• China admits "high pressure" over weather

    BEIJING (Reuters) - Beijing is seeking weather forecasters from home and abroad to provide hourly bulletins in three languages for every event of the Olympics in August, China's top meteorological official said on Thursday. More than 70 of the country's best provincial weather forecasters would come to Beijing to help out, said Zheng Guoguang, head of the China Meteorological Administration. >> Read the Full Article
  • Carbon group seeks to open U.S. to global offsets

    NEW YORK (Reuters) - A greenhouse emissions business group hopes to shape U.S. climate change legislation to include broad use of international carbon offsets, like wind and solar power farms in developing countries, that are not currently in the leading climate bill. In a letter sent on Wednesday to Rep. John Dingell, a Michigan Democrat, the International Emissions Trading Association, a carbon business group, said clean project offsets encourage developing countries to participate in international carbon markets, leading to "greater climate protection at lower cost." >> Read the Full Article
  • Warming climate may cause arctic tundra to burn

    Bozeman – Research from ancient sediment cores indicates that a warming climate could make the world’s arctic tundra far more susceptible to fires than previously thought. The findings, published this week in the online journal, PLoS ONE, are important given the potential for tundra fires to release organic carbon – which could add significantly to the amount of greenhouse gases already blamed for global warming. >> Read the Full Article
  • Environmental safeguards affordable: OECD

    OSLO (Reuters) - Tackling climate change, pollution and other environmental hazards is affordable and urgent action is needed to avoid irreversible damage, the Organisation for Economic Cooperation and Development (OECD) said on Wednesday. "Climate change is mankind's most important long-term challenge," OECD Secretary-General Angel Gurria told Reuters after issuing a 520-page Environmental Outlook in Oslo. >> Read the Full Article
  • Climate skeptics roast Al Gore on global warming

    NEW YORK (Reuters) - Al Gore, who won the Nobel Peace Prize and an Oscar for his environmental advocacy, was the main target on Monday at a conference of dissident scientists skeptical of his views on global warming. Several speakers at the conference on climate change whose theme was "Global warming is not a crisis," took pot-shots at the ex-vice president and his film, "An Inconvenient Truth," which won last year's Academy Award for best documentary. >> Read the Full Article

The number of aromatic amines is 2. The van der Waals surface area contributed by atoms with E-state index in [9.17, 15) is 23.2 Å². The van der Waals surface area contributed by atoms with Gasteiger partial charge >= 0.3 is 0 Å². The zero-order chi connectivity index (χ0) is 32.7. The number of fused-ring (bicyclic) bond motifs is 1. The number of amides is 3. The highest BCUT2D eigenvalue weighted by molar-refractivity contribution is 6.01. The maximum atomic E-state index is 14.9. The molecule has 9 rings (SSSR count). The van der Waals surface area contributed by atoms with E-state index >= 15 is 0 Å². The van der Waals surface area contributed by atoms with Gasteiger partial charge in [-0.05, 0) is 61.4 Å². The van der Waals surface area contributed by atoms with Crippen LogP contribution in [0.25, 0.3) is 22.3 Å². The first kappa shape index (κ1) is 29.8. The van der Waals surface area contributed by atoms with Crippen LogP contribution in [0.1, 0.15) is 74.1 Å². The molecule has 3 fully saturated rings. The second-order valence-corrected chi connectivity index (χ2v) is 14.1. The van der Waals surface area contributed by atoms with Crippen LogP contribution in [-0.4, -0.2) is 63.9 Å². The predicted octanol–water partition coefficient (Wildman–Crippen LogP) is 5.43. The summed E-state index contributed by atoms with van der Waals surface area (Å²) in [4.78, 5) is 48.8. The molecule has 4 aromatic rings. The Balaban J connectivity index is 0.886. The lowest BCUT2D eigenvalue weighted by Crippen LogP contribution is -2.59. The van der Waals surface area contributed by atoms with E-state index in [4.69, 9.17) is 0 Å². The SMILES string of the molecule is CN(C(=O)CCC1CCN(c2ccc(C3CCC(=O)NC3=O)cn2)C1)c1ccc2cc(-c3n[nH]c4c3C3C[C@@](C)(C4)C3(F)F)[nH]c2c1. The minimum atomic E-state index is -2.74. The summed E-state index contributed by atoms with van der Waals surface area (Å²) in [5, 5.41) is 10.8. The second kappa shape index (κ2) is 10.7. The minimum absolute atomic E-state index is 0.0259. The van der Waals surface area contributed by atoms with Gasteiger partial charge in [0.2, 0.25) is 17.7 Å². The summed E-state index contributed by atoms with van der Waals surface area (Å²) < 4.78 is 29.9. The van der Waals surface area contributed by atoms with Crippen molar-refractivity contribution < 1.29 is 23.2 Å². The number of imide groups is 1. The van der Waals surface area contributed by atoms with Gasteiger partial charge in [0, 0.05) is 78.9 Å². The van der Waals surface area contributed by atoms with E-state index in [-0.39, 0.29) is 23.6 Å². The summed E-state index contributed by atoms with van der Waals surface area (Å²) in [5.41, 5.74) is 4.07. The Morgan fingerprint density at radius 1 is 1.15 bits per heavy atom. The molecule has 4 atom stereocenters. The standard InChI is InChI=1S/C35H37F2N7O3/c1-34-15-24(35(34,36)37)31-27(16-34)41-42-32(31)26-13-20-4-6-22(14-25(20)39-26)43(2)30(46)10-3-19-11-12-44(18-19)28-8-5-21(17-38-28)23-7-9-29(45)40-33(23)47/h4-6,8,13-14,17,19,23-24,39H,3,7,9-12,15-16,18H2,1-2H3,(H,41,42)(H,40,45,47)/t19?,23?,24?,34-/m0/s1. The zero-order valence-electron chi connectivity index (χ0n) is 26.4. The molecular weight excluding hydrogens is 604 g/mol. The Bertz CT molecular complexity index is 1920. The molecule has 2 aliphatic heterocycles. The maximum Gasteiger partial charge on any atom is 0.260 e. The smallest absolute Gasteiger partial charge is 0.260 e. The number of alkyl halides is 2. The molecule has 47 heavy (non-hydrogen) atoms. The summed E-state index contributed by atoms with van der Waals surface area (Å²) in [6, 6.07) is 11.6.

• Body Heat…and Power

    Concerns about climate change and greenhouse gas emissions are instilling a new dynamism –and fueling something of a renaissance - in alternative energy research and development. It’s increasingly apparent even to lay observers like myself that there’s potential energy – in widely varying degrees and at widely varying scales – in natural processes all around us. >> Read the Full Article
  • High winds kill eight and cut power in central Europe

    VIENNA/PRAGUE (Reuters) - Gale-force winds hammered Austria, Germany and the Czech Republic on Saturday, killing at least eight people, snarling transport networks and cutting power lines. In Germany, trains were delayed by uprooted trees and an intercity express collided with a fallen tree between the cities of Cologne and Koblenz, injuring the driver. >> Read the Full Article
  • High winds kill 6 in Austria, Czech Republic

    VIENNA/PRAGUE (Reuters) - Gale-force winds hammered Austria and the Czech Republic on Saturday, killing at least six people and sweeping roofs off houses, uprooting trees and cutting power lines, officials said. They said air traffic in both countries was briefly interrupted when the storm, packing winds of between 155 kph (96 miles) and 180 kph (110 mph) lashed parts of central Europe, including southern Germany. >> Read the Full Article
  • California emissions waiver formally blocked

    WASHINGTON (Reuters) - The Bush administration on Friday formally rejected California's bid for a waiver from U.S. law to set its own tailpipe emissions standard to reduce global warming. The Environmental Protection Agency released a regulatory notice signed by Administrator Stephen Johnson, canceling California's plans to impose a state law that would have forced automakers to reduce emissions by making cars that achieve sharply higher gas mileage beginning next year. >> Read the Full Article
  • Antarctic boulders may point to sea level rise

    OSLO (Reuters) - Boulders as big as soccer balls show that a thinning of West Antarctic glaciers has become 20 times faster in recent decades and may hold clues to future sea level rise, scientists said on Friday. Rocks trapped in glacier ice start to react like clockwork when exposed to the air because of a bombardment of cosmic rays. Scientists studied boulders by three glaciers to find how long they have been out of the ice and so judge the pace of thinning. >> Read the Full Article